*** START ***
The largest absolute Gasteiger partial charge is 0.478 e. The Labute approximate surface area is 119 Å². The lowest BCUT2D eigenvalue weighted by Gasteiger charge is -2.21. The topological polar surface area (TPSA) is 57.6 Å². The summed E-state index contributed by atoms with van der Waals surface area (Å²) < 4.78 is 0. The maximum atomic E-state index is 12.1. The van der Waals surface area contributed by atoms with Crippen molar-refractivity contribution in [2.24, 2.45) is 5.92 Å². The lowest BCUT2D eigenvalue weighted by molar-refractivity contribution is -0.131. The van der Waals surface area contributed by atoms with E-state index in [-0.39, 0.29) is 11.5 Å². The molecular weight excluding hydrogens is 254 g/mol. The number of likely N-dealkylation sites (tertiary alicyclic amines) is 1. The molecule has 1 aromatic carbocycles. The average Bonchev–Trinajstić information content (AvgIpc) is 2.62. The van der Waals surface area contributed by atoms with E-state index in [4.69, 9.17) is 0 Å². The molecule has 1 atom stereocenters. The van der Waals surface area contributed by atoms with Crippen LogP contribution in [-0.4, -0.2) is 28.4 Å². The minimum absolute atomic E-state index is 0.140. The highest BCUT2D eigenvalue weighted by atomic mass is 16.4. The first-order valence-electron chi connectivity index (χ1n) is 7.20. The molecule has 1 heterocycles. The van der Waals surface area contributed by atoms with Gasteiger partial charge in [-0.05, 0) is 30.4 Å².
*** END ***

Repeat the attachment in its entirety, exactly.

The largest absolute Gasteiger partial charge is 0.478 e. The Labute approximate surface area is 119 Å². The lowest BCUT2D eigenvalue weighted by Gasteiger charge is -2.21. The topological polar surface area (TPSA) is 57.6 Å². The summed E-state index contributed by atoms with van der Waals surface area (Å²) < 4.78 is 0. The maximum atomic E-state index is 12.1. The van der Waals surface area contributed by atoms with Crippen molar-refractivity contribution in [2.24, 2.45) is 5.92 Å². The lowest BCUT2D eigenvalue weighted by molar-refractivity contribution is -0.131. The van der Waals surface area contributed by atoms with E-state index in [-0.39, 0.29) is 11.5 Å². The molecular weight excluding hydrogens is 254 g/mol. The number of likely N-dealkylation sites (tertiary alicyclic amines) is 1. The molecule has 1 aromatic carbocycles. The average Bonchev–Trinajstić information content (AvgIpc) is 2.62. The van der Waals surface area contributed by atoms with E-state index in [4.69, 9.17) is 0 Å². The molecule has 1 atom stereocenters. The van der Waals surface area contributed by atoms with Crippen LogP contribution in [-0.4, -0.2) is 28.4 Å². The minimum absolute atomic E-state index is 0.140. The highest BCUT2D eigenvalue weighted by atomic mass is 16.4. The first-order valence-electron chi connectivity index (χ1n) is 7.20. The molecule has 1 heterocycles. The van der Waals surface area contributed by atoms with Gasteiger partial charge in [-0.05, 0) is 30.4 Å².